Airway valves improve lung function

Researchers from the Trust have found that using airway valves to treat people with chronic obstructive pulmonary disease (COPD) can improve lung function and exercise capacity.

It is estimated that more than three million people in the UK are living with COPD, an umbrella term for a collection of lung conditions including emphysema and chronic bronchitis. The progressive disease makes it difficult for patients to breathe due to damaged airways and air sacs in the lungs. 

The trial involved placing one-way endobronchial valves into the most damaged part of the lung using a bronchoscope (a thin, flexible, fibre-optic tube). 

This new minimally invasive treatment uses the valves to block off the damaged part of the lungs when the patient inhales, so the healthier areas can function more efficiently. The novel procedure provides an alternative to lung volume reduction surgery (LVRS), which is when the most damaged parts of the lungs are surgically removed. 

The trial recruited 50 patients who had emphysema in one part of the lung and whose fissures, the separations that divide the lungs into lobes, were intact. Half of the patients had endobronchial valves placed during a bronchoscopic procedure, whereas the other 25 patients also had a bronchoscopy but no valves were placed. Neither the patients nor researchers knew who was in each group.

The results were published in The Lancet in a paper written by respiratory experts, including lead author Dr Nicholas Hopkinson, senior lecturer and honorary consultant physician at Royal Brompton Hospital, Dr Pallav Shah, respiratory consultant at Royal Brompton Hospital, and Professor Michael Polkey, consultant physician at Royal Brompton Hospital.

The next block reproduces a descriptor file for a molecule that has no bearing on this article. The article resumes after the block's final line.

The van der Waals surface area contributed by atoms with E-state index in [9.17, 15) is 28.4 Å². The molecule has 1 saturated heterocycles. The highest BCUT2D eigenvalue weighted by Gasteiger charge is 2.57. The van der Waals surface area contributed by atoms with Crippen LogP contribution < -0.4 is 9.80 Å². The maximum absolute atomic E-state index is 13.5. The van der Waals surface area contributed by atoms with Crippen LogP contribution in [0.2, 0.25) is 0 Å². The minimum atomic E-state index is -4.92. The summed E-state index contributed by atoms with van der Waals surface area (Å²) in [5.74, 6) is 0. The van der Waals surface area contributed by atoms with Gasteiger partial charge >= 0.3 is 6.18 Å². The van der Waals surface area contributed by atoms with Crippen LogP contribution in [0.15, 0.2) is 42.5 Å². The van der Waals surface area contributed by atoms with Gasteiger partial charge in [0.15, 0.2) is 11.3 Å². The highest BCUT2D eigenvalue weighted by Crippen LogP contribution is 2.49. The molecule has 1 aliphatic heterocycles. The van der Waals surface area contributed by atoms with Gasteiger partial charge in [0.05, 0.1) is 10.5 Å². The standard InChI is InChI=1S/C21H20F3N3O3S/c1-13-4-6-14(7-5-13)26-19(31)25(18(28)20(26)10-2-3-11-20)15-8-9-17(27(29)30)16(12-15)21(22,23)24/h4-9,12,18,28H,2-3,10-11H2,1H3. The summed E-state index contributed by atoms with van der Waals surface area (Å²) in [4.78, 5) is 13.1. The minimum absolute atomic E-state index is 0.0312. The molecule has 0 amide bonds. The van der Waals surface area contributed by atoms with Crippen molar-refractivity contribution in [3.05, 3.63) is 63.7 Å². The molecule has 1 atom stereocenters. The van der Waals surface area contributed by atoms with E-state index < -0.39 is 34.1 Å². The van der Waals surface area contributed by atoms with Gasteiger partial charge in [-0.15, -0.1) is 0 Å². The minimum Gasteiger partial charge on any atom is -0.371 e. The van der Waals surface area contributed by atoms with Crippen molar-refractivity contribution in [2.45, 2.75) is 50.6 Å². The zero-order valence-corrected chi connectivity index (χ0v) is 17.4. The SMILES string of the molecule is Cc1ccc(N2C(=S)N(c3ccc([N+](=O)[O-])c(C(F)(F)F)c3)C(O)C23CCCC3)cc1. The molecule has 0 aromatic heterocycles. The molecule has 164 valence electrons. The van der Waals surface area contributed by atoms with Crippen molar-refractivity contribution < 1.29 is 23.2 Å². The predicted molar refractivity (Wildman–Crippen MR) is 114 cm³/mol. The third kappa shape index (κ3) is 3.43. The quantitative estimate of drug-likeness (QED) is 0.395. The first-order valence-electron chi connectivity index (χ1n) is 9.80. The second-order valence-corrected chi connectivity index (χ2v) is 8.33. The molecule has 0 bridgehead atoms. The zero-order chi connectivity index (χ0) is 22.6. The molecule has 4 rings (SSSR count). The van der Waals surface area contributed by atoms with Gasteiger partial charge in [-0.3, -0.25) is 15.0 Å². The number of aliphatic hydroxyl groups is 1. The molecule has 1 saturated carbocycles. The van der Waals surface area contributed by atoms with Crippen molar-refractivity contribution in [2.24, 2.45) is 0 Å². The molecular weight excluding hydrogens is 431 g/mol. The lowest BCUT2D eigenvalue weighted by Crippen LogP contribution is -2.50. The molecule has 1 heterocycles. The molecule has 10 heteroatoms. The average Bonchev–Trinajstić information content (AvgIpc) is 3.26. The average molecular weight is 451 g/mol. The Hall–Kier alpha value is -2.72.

The study found that, three months after the procedure, there was less trapped air in the lungs of the patients treated with endobronchial valves and a median improvement of 8.8 per cent in the amount of air that they could breathe out in one second.

Additionally, treatment with the endobronchial valves was associated with significant improvements in exercise capacity. Other improvements were found in breathlessness during exercise, lung volume and gas transfer, which measures how efficiently the lungs can exchange carbon dioxide for oxygen.

Commenting on the research, Dr Hopkinson says: “The results are very exciting because they show, for the first time in a rigorous randomised controlled trial, that endobronchial valves can improve lung function and exercise capacity and achieve similar results to those seen with LVRS in properly selected patients. 

“The improvement in gas transfer is of particular significance because this measure of lung function is the one most strongly associated with survival rates for COPD patients.

“A further study involving a larger number of patients is now needed to establish the best use for this technique in relation to other COPD treatments, such as LVRS and other novel treatments like lung volume reduction coils.”

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